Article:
• List what needs to go into your evacuation kit, and start packing it up now.
  • Create a separate list for last minute actions to take or items to grab as you head out the door.
  • No car? Call social services or police to find out what happens with public transportation in an emergency.

Prepare your home to survive the storm!

(Some of the following suggestions come from this useful website. https://disastersafety.org/hurricane/get-your-home-ready-for-hurricane-season/ )

  • Review your homeowner’s or renter’s insurance. Will wind damage be covered? What about rain? What about storm surge?  You may be surprised at what is NOT covered.
  • Check your roof. Repair loose shingles. Seal around skylights, chimney and roof valleys.
  • Screw down soffits and seal.
  • Buy hurricane-rated shutters ahead of time.
  • Clean up outside by trimming trees, cleaning out gutters, strengthening fences, bringing loose furniture, toys and/or equipment inside.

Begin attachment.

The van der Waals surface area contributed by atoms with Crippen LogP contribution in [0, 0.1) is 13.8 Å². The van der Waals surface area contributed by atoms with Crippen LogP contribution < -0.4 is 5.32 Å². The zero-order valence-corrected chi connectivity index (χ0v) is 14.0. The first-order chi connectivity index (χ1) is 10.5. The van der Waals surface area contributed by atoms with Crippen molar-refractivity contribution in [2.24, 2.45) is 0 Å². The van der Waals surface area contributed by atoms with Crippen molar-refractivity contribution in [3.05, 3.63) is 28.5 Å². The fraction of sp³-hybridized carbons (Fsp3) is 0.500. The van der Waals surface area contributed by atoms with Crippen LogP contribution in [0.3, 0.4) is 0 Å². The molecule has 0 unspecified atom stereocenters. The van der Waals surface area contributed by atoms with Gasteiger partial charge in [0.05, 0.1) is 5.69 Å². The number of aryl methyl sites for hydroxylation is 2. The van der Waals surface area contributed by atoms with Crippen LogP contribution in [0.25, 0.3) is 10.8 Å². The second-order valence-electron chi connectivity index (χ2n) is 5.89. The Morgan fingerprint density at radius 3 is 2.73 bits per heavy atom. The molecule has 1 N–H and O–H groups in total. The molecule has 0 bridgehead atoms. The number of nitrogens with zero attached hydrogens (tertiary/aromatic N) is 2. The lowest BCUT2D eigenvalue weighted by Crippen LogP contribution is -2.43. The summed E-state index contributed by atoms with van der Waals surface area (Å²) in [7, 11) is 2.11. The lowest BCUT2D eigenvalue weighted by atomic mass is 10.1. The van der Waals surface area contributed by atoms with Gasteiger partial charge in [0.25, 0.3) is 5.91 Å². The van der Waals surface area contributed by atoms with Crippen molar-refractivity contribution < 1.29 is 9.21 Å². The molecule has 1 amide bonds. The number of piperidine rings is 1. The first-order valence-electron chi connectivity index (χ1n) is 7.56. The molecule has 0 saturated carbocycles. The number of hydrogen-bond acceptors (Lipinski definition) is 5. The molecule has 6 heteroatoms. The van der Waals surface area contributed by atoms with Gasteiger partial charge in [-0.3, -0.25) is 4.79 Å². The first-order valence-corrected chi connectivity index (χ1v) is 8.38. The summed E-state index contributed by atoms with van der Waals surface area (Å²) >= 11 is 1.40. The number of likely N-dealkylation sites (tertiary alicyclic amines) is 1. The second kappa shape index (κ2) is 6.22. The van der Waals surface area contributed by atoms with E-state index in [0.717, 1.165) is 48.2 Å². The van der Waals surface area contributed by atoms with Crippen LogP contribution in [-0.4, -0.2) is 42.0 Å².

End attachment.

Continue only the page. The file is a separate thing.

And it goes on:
• Replace or reinforce the garage door. “weakest part of your house.”

Checklist #2. Prepare for water shortages.

Water shortages threaten much of the west. Shortages have already been declared in Arizona, California, Colorado, Nevada, New Mexico, Utah, Wyoming, Oregon and Texas!

Why the shortages? Not enough rain. No snow pack. Household waste. You can’t impact the rain or the snow, but if you use the 100 gallons per person per day of the average American, there’s a lot you can do at home to save water every day!

Upgrade and fix appliances.